Death brushed me again, but couldn’t keep a skeletal hand on me. Stunned at the close escape, I clung to the mountain side as eight horses stampeded within an inch of me on the narrow dirt path. Their galloping hooves pounded choking clouds of dust into my eyes and lungs. Their sides were soaked from their hurtling run down the mountain ahead of the two gauchos pursuing them.
A few hours before, my hiking companions and I had seen the two mounted gauchos with their six pack-horses heave their way up the mountain fully loaded with supplies for the hut at the top. The eight horses laboured so hard they stumbled and the gauchos urged them with the Spanish equivalent of what our cowboys would in English. We’d already started down the mountain so stepped aside for less than a minute to let them pass.
We felt an urgent need to get to the bottom before we were stranded on the mountain. The hike over the pass and into to the valley had taken more time than anticipated, we’d started from Estancia Peuma Hue later than planned, chosen a more distant route than discussed, and we’d stopped at the mountain climbers’ hut longer than expected. We were late, dusk was punctual. Dark would soon make the descent treacherous.
The path was wide enough for one person to walk at about a 35 degree pitch in some places, steeper than that in others. To the right was a fierce drop into a crevasse. To the left, the undergrowth was thick on the mountain wall. The forest was silent, and
smelled too dry.
I’d fallen behind the others, quads screamed in agony, knees too sore to bend, fiery pain stabbed my rigid hips, and toes hammered into the front of my hiking boots from hours and hours of rock scrambling downs steeper than mountain climbing ups. My left hand was scraped from clinging to sharp edges, my right was cramped in a vise grip on a climbing pole. Both arms ached from hauling my body over boulders. Everything except my earlobes stung, hurt, groaned, creaked or blistered.
And then, I heard the horses.
I looked back, my tired body twisted to see what was happening less than ten feet away.
The lead horse was unable to stop his mad descent, crowded from behind by the other seven. He was propelled along, two horses trying to pass him on a trail wide enough for one person. He tried to slow when he saw me and was broadsided from behind. His herd mates were running unloaded and empty towards their night’s rest and feed. They were in as much of a hurry for the same reasons as us, and much faster. The lead horse half-reared to turn, but had no choice except to continue galloping straight at me.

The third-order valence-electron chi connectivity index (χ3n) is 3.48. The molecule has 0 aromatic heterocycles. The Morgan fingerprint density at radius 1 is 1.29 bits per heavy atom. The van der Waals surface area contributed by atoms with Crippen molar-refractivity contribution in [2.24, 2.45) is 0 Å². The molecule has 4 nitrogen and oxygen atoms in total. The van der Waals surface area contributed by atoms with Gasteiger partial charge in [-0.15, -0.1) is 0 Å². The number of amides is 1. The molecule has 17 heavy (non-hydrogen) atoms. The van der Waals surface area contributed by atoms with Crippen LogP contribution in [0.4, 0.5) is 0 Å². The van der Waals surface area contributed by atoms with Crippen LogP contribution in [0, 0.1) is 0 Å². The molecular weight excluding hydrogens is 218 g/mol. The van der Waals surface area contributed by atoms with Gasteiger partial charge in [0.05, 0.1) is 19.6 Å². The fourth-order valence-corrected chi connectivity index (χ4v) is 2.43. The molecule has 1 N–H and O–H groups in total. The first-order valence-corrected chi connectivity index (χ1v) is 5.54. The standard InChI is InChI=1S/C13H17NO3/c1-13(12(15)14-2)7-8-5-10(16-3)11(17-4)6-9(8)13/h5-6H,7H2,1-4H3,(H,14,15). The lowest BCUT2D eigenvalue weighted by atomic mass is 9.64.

I ran. Not sure how, but it felt like a run.
“Brian, the horses.”
Brian McCutcheon heard my yell and turned. The danger was so obvious and the solution so wasn’t. Cliff down, rock face covered in underbrush up, or trampled in between. Brian must have assessed it all in less than a second.
The lead horse’s head was at my shoulder when Brian grabbed my left arm and the strap of my backpack. He threw me backwards and leapt onto the cliff after me. As my feet flew up, they touched the horse’s flank and the next horse thundered past and the next and the next … We had no place to move. As one horse hurtled past with empty propane tanks strapped around its girth, Brian shoved the tank away from hitting us. The two gauchos were last, still urging their lathered and exhausted horses forward. The gauchos were as motivated as the horses to get home.
Then they were gone in a dust cloud and we were left, shaken and unhurt. Had Brian taken a second longer to react, eight horses would have trampled over me.
Brian grinned. “If they’d been prettier horses I’d have grabbed one for you to ride down. They weren’t pretty enough.”
We found my partner, Decker, waiting ahead. They overtook him at a wider section and he simply stepped off the path as they barreled past. We all made it down, in the darkness, feeling our way after 14 hard hours on the trail, Brian’s iPhone our only light. Our wonderful hosts met us with flashlights and guided us to a waiting dinner.
A few years ago, Death in the name of late stage Triple Negative Breast Cancer had me in its sights. Decker felt something even though there was no palpable lump. The oncologist said that, untreated, Death was at most nine months away. Three days ago, Death was at most nine seconds away. First Decker saved me, and then Brian did.
So what am I to make of two such close escapes through the grace of two extraordinary rescuers?
What, I ask, is the purpose of the extra time I’ve been given? I’ve struggled with this as so many cancer or disaster survivors have. Where is the lesson, how am I different, who does it all matter to? The only answer that means anything to me so far is that I haven’t finished writing yet, or done enough for the environment yet, or seen our grandchildren grow up. Even these aren’t enough, so I search for more ways to be of use, to make a difference in this extended lifetime I’ve been gifted. I will write, do what I can for the environment and play with the grandchildren until whatever truth I’m supposed to know appears. I read of those who find their life’s calling from some horrifying misadventure. If something’s calling me, I don’t hear it yet but at least I’ve woken up enough to listen until I do.
Today, instead of hiking, I went for a horse-back ride, a safe, controlled canter through the Patagonian countryside, to savor the joy of living.